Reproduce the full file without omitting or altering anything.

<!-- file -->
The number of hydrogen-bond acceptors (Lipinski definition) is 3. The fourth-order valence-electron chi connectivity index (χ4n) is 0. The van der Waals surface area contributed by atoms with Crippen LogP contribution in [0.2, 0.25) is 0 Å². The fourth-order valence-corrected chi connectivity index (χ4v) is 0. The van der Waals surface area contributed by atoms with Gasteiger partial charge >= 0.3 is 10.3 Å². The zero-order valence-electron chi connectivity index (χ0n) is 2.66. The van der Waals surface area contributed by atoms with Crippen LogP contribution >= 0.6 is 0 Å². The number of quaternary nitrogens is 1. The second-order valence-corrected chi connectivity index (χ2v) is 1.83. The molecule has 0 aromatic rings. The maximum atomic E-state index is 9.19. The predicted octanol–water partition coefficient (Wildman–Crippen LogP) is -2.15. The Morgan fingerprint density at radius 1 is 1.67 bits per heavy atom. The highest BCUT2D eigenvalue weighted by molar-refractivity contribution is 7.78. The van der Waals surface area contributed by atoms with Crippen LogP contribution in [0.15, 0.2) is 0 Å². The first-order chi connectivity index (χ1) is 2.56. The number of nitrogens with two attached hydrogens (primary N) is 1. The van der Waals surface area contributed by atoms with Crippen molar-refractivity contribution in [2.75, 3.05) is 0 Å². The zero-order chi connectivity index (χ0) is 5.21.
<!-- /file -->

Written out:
The number of hydrogen-bond acceptors (Lipinski definition) is 3. The fourth-order valence-electron chi connectivity index (χ4n) is 0. The van der Waals surface area contributed by atoms with Crippen LogP contribution in [0.2, 0.25) is 0 Å². The fourth-order valence-corrected chi connectivity index (χ4v) is 0. The van der Waals surface area contributed by atoms with Gasteiger partial charge >= 0.3 is 10.3 Å². The zero-order valence-electron chi connectivity index (χ0n) is 2.66. The van der Waals surface area contributed by atoms with Crippen LogP contribution >= 0.6 is 0 Å². The number of quaternary nitrogens is 1. The second-order valence-corrected chi connectivity index (χ2v) is 1.83. The molecule has 0 aromatic rings. The maximum atomic E-state index is 9.19. The predicted octanol–water partition coefficient (Wildman–Crippen LogP) is -2.15. The Morgan fingerprint density at radius 1 is 1.67 bits per heavy atom. The highest BCUT2D eigenvalue weighted by molar-refractivity contribution is 7.78. The van der Waals surface area contributed by atoms with Crippen LogP contribution in [0.15, 0.2) is 0 Å². The first-order chi connectivity index (χ1) is 2.56. The number of nitrogens with two attached hydrogens (primary N) is 1. The van der Waals surface area contributed by atoms with Crippen molar-refractivity contribution in [2.75, 3.05) is 0 Å². The zero-order chi connectivity index (χ0) is 5.21.